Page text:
After years of working as a mediator, consultant, and organizational leader, I now understand that there are at least six crucial realizations for leaders to successfully navigate organizational conflict.
I will describe seven critical things to remember, and then I’ll summarize with the most important thing you can do to lead through conflict.
Seven Things You Must Know
1. By the time that you hear something is amiss, it’s probably already bad.
People want to be able to deal with things on their own and usually approach leadership when they feel stuck. Another common way that you will hear about tension is when it bubbles out in a public manner, like at a meeting. Again, remember it wouldn’t be bubbling out unless it were already bad. People usually don’t make their conflicts public until they are starting to feel fed up. The realization that it’s probably already bad should prompt you to action.
2. Ignoring the tension is doing something!
Your inaction will be felt and interpreted. For some it will be a message that their behaviour is okay. For others it will be a message that you don’t care. And some will interpret your silence as a lack of competence. Don’t let this be you, even if conflict scares you. Silence is one of the worst mistakes leaders make. It allows conflict to fester and grow. It kills morale.
3. You must act. How you act matters.
Your actions should carry the message that you care, that you want to see positive resolution to tension or disagreement, and that you trust your people to act with good intentions.
4. Don’t fix the problem for others.
While you will nearly always play a role in the resolution of a conflict, the best solutions come from within the people involved in a conflict. Help draw the solutions out.
5. Your role is to uphold good behaviour.
To call people to their best selves, to help people live in congruence with their values and your organization’s values, and to support them in finding solutions.
6. You must model what you want.
Demonstrate how to listen. Always take responsibility for the ways you may have contributed to the situation through your action or inaction. Always apologize for the part that is yours.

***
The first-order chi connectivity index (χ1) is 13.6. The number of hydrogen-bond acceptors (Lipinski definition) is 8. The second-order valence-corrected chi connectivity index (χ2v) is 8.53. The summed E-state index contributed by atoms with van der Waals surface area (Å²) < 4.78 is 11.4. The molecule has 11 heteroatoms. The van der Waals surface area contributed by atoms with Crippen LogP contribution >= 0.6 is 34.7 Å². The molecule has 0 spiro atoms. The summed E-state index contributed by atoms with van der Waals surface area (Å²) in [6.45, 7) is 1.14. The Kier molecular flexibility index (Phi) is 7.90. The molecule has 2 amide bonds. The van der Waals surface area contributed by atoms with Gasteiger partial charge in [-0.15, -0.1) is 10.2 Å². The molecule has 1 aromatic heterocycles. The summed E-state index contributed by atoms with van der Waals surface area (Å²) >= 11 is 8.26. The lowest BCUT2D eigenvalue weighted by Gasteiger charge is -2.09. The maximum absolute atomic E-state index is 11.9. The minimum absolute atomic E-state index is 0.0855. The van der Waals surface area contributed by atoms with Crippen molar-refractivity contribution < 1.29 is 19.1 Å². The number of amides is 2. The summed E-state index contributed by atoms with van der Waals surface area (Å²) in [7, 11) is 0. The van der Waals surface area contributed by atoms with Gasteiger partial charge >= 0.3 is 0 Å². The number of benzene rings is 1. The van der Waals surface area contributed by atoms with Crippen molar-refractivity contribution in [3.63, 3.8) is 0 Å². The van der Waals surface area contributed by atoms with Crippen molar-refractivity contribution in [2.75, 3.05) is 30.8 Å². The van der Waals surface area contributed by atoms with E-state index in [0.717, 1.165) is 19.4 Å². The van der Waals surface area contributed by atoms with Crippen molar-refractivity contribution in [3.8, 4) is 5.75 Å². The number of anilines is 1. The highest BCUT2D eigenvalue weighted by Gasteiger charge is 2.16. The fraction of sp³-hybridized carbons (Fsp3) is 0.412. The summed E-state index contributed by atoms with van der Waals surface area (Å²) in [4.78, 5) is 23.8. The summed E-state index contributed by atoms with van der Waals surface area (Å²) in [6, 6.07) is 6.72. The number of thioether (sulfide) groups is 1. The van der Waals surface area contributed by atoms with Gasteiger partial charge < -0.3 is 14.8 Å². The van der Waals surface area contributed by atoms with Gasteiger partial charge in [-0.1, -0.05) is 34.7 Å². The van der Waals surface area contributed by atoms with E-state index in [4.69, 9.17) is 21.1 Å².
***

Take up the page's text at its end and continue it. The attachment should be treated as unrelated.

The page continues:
7. The Most Important Thing
I believe that the most important thing any leader can do to help themselves and others through conflict is to listen with curiosity.
In conflict, people begin to perceive the actions of other people through negative lenses. This leads to negative judgments about the character of other people. Previously innocuous behaviour, like the lack of a greeting in the morning, may now get interpreted as someone being stand-offish or uncaring. Instead of someone describing behaviour in a neutral way, like “John passed me in the hallway without saying good morning,” they now say something like “John is so stand-offish.”
Our job as leaders is both to hear the tension filled stories of others and acknowledge the tension or pain they may be experiencing, and then to move them towards curiosity.
We cannot move someone towards curiosity (or openness) without first listening. Once we have listened, we can then begin helping people to consider other alternatives to explain the offending behaviour (aside from a character problem).
When people move towards curiosity, they move towards more openness to dialogue. When they move towards more openness and dialogue, they can begin to seriously consider how the conflict may be resolved.
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